Advertisement

The European Journal of Development Research

, Volume 29, Issue 5, pp 964–982 | Cite as

A Qualitative Study of Mechanisms Underlying Effects of a Parenting Intervention in Rural Liberia

  • Ali Giusto
  • Elsa Friis
  • Amanda L. Sim
  • Rhea M. Chase
  • John O. Zayzay
  • Eric Green
  • Eve Puffer
Special Issue Article

Abstract

Parenting interventions can reduce child maltreatment and improve child outcomes in high-risk settings, but little is known about mechanisms underlying effects. This study presents qualitative findings on mechanisms of change from a randomized trial of a parenting intervention in Liberia. Participants (N = 30) completed semi-structured interviews, and thematic content analysis was conducted from transcripts. Results suggest that learning about effects of violence on child development and discussing the value of empathy for children strengthened caregivers’ sense of identity as nurturers and protectors. This in turn drove efforts to decrease harsh discipline. As a result, children expressed less fear, increasing opportunities for positive interactions; shared enjoyment maintained reduced harsh treatment. Caregivers also described recognizing that physical punishment was often ineffective and using new non-violent discipline skills alongside emotion regulation skills to facilitate behavior change. Participants also described reduced couples conflict and more peaceful home environments associated with increased self-identification as role models.

Keywords

Liberia young children harsh discipline Parenting 

Les interventions d’éducation parentale peuvent réduire la maltraitance des enfants et améliorer les résultats chez les enfants dans les contextes à haut risque, mais on sait peu de choses sur les mécanismes qui sous-tendent ces effets. Cette étude présente des résultats qualitatifs sur les mécanismes de changement à partir d’un essai randomisé d’une intervention d’éducation parentale au Libéria. Les participants (N = 30) ont participé à des entretiens semi-structurés et l’analyse thématique du contenu a été effectuée à partir des transcriptions. Les résultats suggèrent que le fait d’apprendre les effets de la violence sur le développement de l’enfant et de débattre de la valeur de l’empathie pour les enfants a renforcé l’identité des éducateurs en tant que nourriciers et protecteurs. Cela a entraîné des efforts pour diminuer la discipline sévère. En conséquence, les enfants ont exprimé moins de peur, augmentant ainsi les possibilités d’interactions positives; le plaisir partagé a permis de maintenir la diminution de la discipline sévère. Les éducateurs ont également reconnu que la punition physique était souvent inefficace et qu’ils utilisaient de nouvelles compétences disciplinaires non violentes ainsi que des techniques de régulation de l’émotion pour faciliter le changement de comportement. Les participants ont également décrit la réduction des conflits au sein des couples et des foyers plus sereins ainsi qu’une plus forte identification à leur role de modèle.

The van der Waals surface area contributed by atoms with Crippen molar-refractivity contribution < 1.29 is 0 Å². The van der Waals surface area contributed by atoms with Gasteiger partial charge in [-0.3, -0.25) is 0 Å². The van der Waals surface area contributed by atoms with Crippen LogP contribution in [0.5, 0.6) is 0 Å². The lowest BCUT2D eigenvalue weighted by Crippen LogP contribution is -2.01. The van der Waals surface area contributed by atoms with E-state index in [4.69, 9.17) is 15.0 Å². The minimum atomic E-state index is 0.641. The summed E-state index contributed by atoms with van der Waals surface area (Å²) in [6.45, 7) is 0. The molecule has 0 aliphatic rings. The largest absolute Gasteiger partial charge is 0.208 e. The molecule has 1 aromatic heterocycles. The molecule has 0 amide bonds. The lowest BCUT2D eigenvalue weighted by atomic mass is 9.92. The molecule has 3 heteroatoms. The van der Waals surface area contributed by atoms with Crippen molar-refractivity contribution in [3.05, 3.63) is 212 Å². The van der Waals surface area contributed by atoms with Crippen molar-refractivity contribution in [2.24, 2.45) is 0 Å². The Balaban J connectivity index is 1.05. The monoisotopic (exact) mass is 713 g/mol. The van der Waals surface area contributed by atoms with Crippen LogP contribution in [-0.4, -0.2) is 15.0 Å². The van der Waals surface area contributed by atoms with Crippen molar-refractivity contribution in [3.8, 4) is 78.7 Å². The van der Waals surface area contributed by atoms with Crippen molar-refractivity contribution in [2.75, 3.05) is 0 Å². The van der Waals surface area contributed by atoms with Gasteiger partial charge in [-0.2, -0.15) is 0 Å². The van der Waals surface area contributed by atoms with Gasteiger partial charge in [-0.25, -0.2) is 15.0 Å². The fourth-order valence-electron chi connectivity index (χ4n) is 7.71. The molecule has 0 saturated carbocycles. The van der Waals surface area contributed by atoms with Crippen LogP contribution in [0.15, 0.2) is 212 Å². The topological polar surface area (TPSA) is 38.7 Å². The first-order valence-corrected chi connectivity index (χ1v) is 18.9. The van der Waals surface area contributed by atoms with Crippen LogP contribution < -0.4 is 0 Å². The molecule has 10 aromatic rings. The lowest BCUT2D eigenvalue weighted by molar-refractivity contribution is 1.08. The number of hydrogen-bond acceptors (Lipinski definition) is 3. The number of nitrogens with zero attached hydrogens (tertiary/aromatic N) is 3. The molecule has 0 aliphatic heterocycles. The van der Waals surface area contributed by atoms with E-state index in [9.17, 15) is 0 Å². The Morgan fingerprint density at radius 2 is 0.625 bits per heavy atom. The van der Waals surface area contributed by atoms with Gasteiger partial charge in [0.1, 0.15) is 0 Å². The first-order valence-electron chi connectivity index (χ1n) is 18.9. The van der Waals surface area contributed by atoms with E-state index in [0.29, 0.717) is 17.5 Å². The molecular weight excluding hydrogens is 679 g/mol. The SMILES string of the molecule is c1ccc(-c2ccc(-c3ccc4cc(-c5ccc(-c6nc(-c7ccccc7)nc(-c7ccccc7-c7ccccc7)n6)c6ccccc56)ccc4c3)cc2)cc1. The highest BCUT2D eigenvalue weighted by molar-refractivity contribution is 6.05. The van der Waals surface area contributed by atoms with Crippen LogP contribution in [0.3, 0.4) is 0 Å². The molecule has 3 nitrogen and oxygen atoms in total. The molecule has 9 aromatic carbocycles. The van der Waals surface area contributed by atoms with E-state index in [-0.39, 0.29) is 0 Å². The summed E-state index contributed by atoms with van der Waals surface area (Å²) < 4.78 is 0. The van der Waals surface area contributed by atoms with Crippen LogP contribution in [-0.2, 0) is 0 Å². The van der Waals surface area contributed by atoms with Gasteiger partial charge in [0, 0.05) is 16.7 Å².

Notes

Acknowledgements

For their input into project design and implementation, the authors would like to thank Paul Amendola, Joanne Creighton, Julia Frazier, Esther Karnley, Geoffrey Kirenga, Ruth Z.B. Korgba-Siafa, Anjuli Shivshanker, Rufus J. Kuku, Justine Landegger, Sandra Maignant, Sarah Smith, Crystal Stewart, Katherine Rodrigues, Joanne Creighton, Eduardo Garcia-Rolland, and Laura Boone.

References

  1. Annan, J., Sim, A., Puffer, E.S., Salhi, C. and Betancourt, T.S. (2016) Improving mental health outcomes of Burmese migrant and displaced children in Thailand: A community-based randomized controlled trial of a parenting and family skills intervention. Prevention Science 1–11, doi: 10.1007/s11121-016-0728-2.Google Scholar
  2. Bacchus, L.J., Colombini, M., Contreras Urbina, M., Howarth, E., Gardner, F., Annan, J., Ashburn, K., Madrid, B., Levtov, R. and Watts, C. (2017) Exploring opportunities for coordinated responses to intimate partner violence and child maltreatment in low and middle income countries: A scoping review. Psychology, Health & Medicine 22: 135–165, doi: 10.1080/13548506.2016.1274410.CrossRefGoogle Scholar
  3. Bavolek, S. (2000) The Nurturing Parenting Programs. Washington, DC: Office of Juvenile Justice and Delinquency Prevention.Google Scholar
  4. Betancourt, T.S., Ng, L.C., Kirk, C.M., Munyanah, M., Mushashi, C., Ingabire, C., Teta, S., Beardslee, W.R., Brennan, R.T., Zahn, I. and Stulac, S. (2014) Family-based prevention of mental health problems in children affected by HIV and AIDS: An open trial. AIDS 28(0 3): S359.Google Scholar
  5. Borba, C.P.C., Ng, L.C., Stevenson, A., Vesga-Lopez, O., Harris, B.L., Parnarouskis, L., Gray, D.A., Carney, J.R., Domínguez, S., Wang, E.K.S., Boxill, R., Song, S.J. and Henderson, D.C. (2016) A mental health needs assessment of children and adolescents in post-conflict Liberia: Results from a quantitative key-informant survey. International Journal of Culture and Mental Health 9: 56–70, doi: 10.1080/17542863.2015.1106569.CrossRefGoogle Scholar
  6. Boudreault-Bouchard, A.-M., Dion, J., Hains, J., Vandermeerschen, J., Laberge, L. and Perron, M. (2013) Impact of parental emotional support and coercive control on adolescents’ self-esteem and psychological distress: Results of a four-year longitudinal study. Journal of Adolescence 36: 695–704, doi: 10.1016/j.adolescence.2013.05.002.CrossRefGoogle Scholar
  7. Braun, V. and Clarke, V. (2006) Using thematic analysis in psychology. Qualitative Research in Psychology 3: 77–101, doi: 10.1191/1478088706qp063oa.CrossRefGoogle Scholar
  8. Britto, P.R., Lye, S.J., Proulx, K., Yousafzai, A.K., Matthews, S.G., Vaivada, T. and MacMillan, H. (2017) Nurturing care: Promoting early childhood development. The Lancet 389: 91–102.CrossRefGoogle Scholar